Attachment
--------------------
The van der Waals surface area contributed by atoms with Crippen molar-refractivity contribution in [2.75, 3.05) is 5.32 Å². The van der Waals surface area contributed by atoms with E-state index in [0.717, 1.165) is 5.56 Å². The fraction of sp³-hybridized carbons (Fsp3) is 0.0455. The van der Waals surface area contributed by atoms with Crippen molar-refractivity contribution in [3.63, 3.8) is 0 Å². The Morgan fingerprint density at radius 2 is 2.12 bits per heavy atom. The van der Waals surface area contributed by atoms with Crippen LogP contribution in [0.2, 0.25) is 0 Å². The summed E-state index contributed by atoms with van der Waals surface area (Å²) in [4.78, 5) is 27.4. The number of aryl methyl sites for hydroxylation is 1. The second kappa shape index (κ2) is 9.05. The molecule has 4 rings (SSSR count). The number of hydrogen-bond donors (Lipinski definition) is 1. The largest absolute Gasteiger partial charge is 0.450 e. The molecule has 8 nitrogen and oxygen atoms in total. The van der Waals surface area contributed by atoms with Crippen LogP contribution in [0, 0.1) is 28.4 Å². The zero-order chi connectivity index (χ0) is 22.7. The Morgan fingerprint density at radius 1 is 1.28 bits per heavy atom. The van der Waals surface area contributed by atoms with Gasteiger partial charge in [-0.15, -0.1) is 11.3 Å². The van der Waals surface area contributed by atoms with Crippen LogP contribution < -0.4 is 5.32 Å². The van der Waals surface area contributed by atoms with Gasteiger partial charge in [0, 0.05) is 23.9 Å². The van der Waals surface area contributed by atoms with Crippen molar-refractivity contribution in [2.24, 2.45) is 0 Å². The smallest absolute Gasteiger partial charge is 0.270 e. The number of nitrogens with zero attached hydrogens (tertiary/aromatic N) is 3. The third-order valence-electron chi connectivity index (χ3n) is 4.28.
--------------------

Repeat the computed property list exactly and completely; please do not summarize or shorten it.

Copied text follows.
The van der Waals surface area contributed by atoms with Crippen molar-refractivity contribution in [2.75, 3.05) is 5.32 Å². The van der Waals surface area contributed by atoms with E-state index in [0.717, 1.165) is 5.56 Å². The fraction of sp³-hybridized carbons (Fsp3) is 0.0455. The van der Waals surface area contributed by atoms with Crippen molar-refractivity contribution in [3.63, 3.8) is 0 Å². The Morgan fingerprint density at radius 2 is 2.12 bits per heavy atom. The van der Waals surface area contributed by atoms with Crippen LogP contribution in [0.2, 0.25) is 0 Å². The summed E-state index contributed by atoms with van der Waals surface area (Å²) in [4.78, 5) is 27.4. The number of aryl methyl sites for hydroxylation is 1. The second kappa shape index (κ2) is 9.05. The molecule has 4 rings (SSSR count). The number of hydrogen-bond donors (Lipinski definition) is 1. The largest absolute Gasteiger partial charge is 0.450 e. The molecule has 8 nitrogen and oxygen atoms in total. The van der Waals surface area contributed by atoms with Crippen LogP contribution in [0, 0.1) is 28.4 Å². The zero-order chi connectivity index (χ0) is 22.7. The Morgan fingerprint density at radius 1 is 1.28 bits per heavy atom. The van der Waals surface area contributed by atoms with Gasteiger partial charge in [-0.15, -0.1) is 11.3 Å². The van der Waals surface area contributed by atoms with Crippen LogP contribution < -0.4 is 5.32 Å². The van der Waals surface area contributed by atoms with Gasteiger partial charge in [0, 0.05) is 23.9 Å². The van der Waals surface area contributed by atoms with Crippen molar-refractivity contribution in [2.24, 2.45) is 0 Å². The smallest absolute Gasteiger partial charge is 0.270 e. The number of nitrogens with zero attached hydrogens (tertiary/aromatic N) is 3. The third-order valence-electron chi connectivity index (χ3n) is 4.28.